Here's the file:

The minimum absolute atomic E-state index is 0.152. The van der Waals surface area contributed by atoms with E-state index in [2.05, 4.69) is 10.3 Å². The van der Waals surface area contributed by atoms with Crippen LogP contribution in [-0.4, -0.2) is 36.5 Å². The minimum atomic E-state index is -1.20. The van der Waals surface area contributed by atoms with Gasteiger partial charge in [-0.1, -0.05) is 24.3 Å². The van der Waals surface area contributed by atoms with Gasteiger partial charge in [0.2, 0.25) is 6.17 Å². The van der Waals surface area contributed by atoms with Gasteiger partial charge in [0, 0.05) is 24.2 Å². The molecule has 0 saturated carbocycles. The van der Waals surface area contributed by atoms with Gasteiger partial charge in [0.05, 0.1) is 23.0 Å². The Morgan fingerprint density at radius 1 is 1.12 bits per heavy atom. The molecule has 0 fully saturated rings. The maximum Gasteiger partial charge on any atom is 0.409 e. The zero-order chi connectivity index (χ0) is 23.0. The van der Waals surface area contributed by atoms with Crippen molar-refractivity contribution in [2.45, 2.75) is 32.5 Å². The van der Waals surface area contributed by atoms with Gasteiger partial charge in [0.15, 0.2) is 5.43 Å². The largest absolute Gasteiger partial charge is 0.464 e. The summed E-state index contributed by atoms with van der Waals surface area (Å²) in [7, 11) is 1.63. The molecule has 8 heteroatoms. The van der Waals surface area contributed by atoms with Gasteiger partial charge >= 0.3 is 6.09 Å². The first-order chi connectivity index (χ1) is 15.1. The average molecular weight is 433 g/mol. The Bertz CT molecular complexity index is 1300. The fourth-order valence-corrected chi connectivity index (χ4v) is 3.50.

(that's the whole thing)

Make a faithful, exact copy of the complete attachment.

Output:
The minimum absolute atomic E-state index is 0.152. The van der Waals surface area contributed by atoms with E-state index in [2.05, 4.69) is 10.3 Å². The van der Waals surface area contributed by atoms with Crippen LogP contribution in [-0.4, -0.2) is 36.5 Å². The minimum atomic E-state index is -1.20. The van der Waals surface area contributed by atoms with Gasteiger partial charge in [-0.1, -0.05) is 24.3 Å². The van der Waals surface area contributed by atoms with Gasteiger partial charge in [0.2, 0.25) is 6.17 Å². The van der Waals surface area contributed by atoms with Gasteiger partial charge in [0, 0.05) is 24.2 Å². The molecule has 0 saturated carbocycles. The van der Waals surface area contributed by atoms with Gasteiger partial charge in [0.05, 0.1) is 23.0 Å². The Morgan fingerprint density at radius 1 is 1.12 bits per heavy atom. The molecule has 0 fully saturated rings. The maximum Gasteiger partial charge on any atom is 0.409 e. The zero-order chi connectivity index (χ0) is 23.0. The van der Waals surface area contributed by atoms with Crippen molar-refractivity contribution in [2.45, 2.75) is 32.5 Å². The van der Waals surface area contributed by atoms with Gasteiger partial charge in [0.15, 0.2) is 5.43 Å². The largest absolute Gasteiger partial charge is 0.464 e. The summed E-state index contributed by atoms with van der Waals surface area (Å²) in [7, 11) is 1.63. The molecule has 8 heteroatoms. The van der Waals surface area contributed by atoms with Gasteiger partial charge >= 0.3 is 6.09 Å². The first-order chi connectivity index (χ1) is 15.1. The average molecular weight is 433 g/mol. The Bertz CT molecular complexity index is 1300. The fourth-order valence-corrected chi connectivity index (χ4v) is 3.50.